When change happens what do you do? Do you shut your eyes tight and hope to get back to the world as you knew it before change happened? Do you keep your eyes wide open and work to manage the change, to learn, and to grow?
As many of you know, my life changed when my dad was diagnosed with Stage IV colon cancer and then changed again when he died last July. My eyes have been shut tight for some time as I’ve hoped against hope and tried to wish my way back.
It’s time to lift my lids and look around. It’s time to manage, learn, and grow.
I’m lucky to have people around me who can help me through this process, and I’m so glad to know Caryn Dugan and count her among my friends. You’ve probably heard of her and likely recognize her as STLVegGirl.
Caryn is St. Louis’ most passionate vegan, in my opnion. She adopted a whole-food, plant-based diet after her dad succumbed to cancer and she won her own battle with the disease.
I admire her for managing her change right from the beginning. She dug in, and she found the Physician’s Committee for Responsible Medicine (PCRM). What she learned changed her life. Caryn told me that she chose a vegan diet because, “… science tells us that this is the best prevention for warding off chronic diseases and a whole host of other ailments.”
While she is the first to note that a vegan diet is NOT a fool-proof way to NEVER get sick, she is fortified by the idea that should she get sick, she’ll, “have done everything in [her] power to dodge that bullet.” Additionally, she has a better chance of a speedy recovery.
That’s powerful stuff.
Over the course of a few dinners and events, Caryn came to know my story and asked me to join her Food for Life class at the Cancer Support Community* (CSC). So I did. I didn’t know anything about vegan diets. I thought I was going to learn a few techniques and walk away.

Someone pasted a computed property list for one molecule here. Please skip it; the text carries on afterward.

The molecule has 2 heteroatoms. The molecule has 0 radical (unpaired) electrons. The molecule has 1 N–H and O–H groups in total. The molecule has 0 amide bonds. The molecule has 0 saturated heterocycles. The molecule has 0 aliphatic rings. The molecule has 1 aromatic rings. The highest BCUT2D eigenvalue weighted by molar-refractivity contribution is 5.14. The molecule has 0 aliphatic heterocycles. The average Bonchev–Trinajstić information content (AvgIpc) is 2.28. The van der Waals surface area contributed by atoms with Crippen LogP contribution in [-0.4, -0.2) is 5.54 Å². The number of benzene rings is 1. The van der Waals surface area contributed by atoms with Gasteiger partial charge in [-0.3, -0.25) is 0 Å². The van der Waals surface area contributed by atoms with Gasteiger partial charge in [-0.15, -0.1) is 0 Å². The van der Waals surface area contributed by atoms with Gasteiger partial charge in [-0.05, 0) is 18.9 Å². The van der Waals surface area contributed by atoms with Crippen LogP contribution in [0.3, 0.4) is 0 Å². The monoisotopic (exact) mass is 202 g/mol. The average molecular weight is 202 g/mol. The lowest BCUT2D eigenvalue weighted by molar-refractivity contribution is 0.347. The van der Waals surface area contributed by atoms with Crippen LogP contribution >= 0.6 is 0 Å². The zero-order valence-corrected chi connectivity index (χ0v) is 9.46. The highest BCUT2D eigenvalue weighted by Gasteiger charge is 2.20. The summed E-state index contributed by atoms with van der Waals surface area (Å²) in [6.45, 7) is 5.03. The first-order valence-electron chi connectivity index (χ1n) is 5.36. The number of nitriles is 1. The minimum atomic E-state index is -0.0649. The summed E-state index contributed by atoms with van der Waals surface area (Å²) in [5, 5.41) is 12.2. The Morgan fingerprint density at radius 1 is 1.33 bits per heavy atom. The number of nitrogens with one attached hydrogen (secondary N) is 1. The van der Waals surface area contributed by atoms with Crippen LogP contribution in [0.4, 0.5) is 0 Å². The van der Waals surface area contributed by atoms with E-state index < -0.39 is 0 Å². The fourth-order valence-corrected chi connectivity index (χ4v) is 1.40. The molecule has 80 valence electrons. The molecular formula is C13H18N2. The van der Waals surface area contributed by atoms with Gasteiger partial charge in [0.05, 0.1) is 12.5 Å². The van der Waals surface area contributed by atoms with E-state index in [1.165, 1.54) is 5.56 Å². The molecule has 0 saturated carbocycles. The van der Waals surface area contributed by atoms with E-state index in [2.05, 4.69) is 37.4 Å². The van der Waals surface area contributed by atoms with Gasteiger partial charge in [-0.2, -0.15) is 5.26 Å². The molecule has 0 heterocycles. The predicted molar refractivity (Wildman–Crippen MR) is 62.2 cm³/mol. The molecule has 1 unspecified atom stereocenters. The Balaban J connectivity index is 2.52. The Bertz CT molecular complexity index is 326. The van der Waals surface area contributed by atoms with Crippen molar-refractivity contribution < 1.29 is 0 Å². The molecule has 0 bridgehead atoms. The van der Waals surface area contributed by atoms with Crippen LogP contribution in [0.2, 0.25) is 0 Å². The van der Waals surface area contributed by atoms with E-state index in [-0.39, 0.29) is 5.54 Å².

What I got from Caryn was information. She shared research gathered by PCRM that shows how meat, dairy, and fat contribute to cancer’s ability to grow. She shared information that shows how diets that are high in fiber, vegetables, and fruits work with our biology to strengthen our immune systems and rid our bodies of toxins. And Caryn showed me in a fun, approachable way how to create easy, flavorful, thoughtful meals that support healthy living (and appeal to a hard-core food lover).
What I found at the CSC was a group of people who were either beginning or in treatment; cancer survivors; family members; and people like me who are grappling with grief. In any event, each of us was trying to manage change in a positive way. The CSC offers a lovely, safe place for people who have been affected by cancer to come together. It’s lively and there’s laughter. When there are tears, there is real understanding and deep compassion.
I had no idea how much I’d value the community I found in those classes. I’m indebted.
My eyes are wide open and I have a lot to chew on as I work through my changed world. Cancer will be part of my life forever, and I know that the odds are not in my favor. There is a target on my back. So, at the very least, I need to make wiser choices.
While making a total conversion to a vegan diet is not what I’m likely to do (I have to be honest with you), I find that I am becoming more conscious of my food-based decisions. There are times – particularly when I’m cooking for myself – when I will be making vegan dishes. I am particularly fascinated by a soy-based ingredient called Tempeh, which I’d never before encountered.
Change doesn’t always have to be cataclysmic. Change can happen in baby steps. As I manage, and learn, and grow with my exploration of vegan opportunities, I will enjoy every bite while I Eat It, St. Louis!
As an aside, a popular question during our classes revolved around which restaurants offer vegan menus. Here is a short list of eateries around St. Louis where you can find vegan options (please feel free to let me know of others):
* Cancer Support Community of Greater St. Louis is a non-profit organization whose mission is to ensure that all people impacted by cancer are empowered by knowledge, strengthened by action, and sustained by community. All programs are completely free of charge and offered in a comfortable, home-like environment. Cancer Support Community offers professionally-led support groups, educational workshops, nutrition and exercise programs, and stress-reduction classes to empower and educate individuals affected by cancer. For more information, call 314-238-2000 or visit www.cancersupportstl.org.